Japanese Economy on Track

The Japanese economy is on track to expand by 2.7 percent in 2006, more or less in line with our previous forecasts. Even though real GDP growth during April-June 2006 was only 1.3 percent (annualized), nominal GDP growth in that quarter outpaced real growth for the first time in three years. Indeed, respondents to our survey are also optimistic about a continuation of the current economic recovery in Japan, with a majority of respondents agreeing that the outlook is positive in the short and medium-term.

The GDP deflator inched up 0.1 percent in April-June, marking the first departure from deflation since 2003. Other data suggesting the end of a prolonged deflationary period include a rise in unit labor costs for the first time in four quarters. We expect upward price pressures to continue, leading to a rise in CPI of 0.8 percent for 2006 as a whole and by the same amount again in 2007. As the demand-supply gap narrows, the corporate sector will be able increasingly to pass on cost increases. Corporate profits will remain at a high level, even though the pace of growth is expected to slow.

Business sentiment continues to be upbeat, which should translate into stronger investment. Non-residential investment in 2006 is expected to grow by a robust 9-4 percent in real terms, exceeding the previous year's growth of 7.7 percent.

Private Consumption to Surge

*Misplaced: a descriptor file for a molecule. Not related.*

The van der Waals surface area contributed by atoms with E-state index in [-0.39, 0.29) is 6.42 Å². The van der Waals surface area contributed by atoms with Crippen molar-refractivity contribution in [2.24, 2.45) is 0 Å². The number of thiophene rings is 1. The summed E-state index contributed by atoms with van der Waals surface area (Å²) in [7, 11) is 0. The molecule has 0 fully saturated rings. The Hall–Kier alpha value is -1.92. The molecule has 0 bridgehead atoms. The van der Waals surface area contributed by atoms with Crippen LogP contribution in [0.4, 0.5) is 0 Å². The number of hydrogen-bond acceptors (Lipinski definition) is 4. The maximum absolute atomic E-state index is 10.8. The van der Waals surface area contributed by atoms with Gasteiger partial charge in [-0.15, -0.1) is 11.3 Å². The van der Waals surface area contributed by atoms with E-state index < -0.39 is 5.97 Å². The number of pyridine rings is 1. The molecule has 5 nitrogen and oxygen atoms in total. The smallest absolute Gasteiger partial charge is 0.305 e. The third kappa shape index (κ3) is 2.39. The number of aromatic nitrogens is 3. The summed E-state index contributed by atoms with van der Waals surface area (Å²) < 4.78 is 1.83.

The outlook for Japan's real GDP growth in 2007 has been revised sharply upwards from 1.6 percent to 2.2 percent because of continued strong private consumption. Private domestic demand alone is expected to contribute 1.9 percentage points to GDP growth in 2007. On the other hand, exports will slow and non-residential investment will also lose steam.

The major risks to the Japan forecast are threefold: Higher oil prices, hard-landing of the U.S. economy, and a possible premature tightening of monetary policy by the Bank of Japan,

Modest Slowing Elsewhere

Other Asian economies, as well as Australia and New Zealand, will also, in general, see a slowing of real GDP growth in 2007. Inflation has been exacerbated by high energy prices, but remains muted throughout the region. The weighted average CPI for the East Asian economies is expected to fall slightly, from 2 percent in 2006 to 1.9 percent in 2007. Latin American member economies of PECC will see a slowdown in real GDP growth from 4.5 percent in 2006 to 3.9 percent in 2007. Price pressures are more acute in Latin America than in other parts of the Asia Pacific region, with CPI expected to rise sharply from an average of 3.4 percent in 2006 to 4.3 percent in 2007.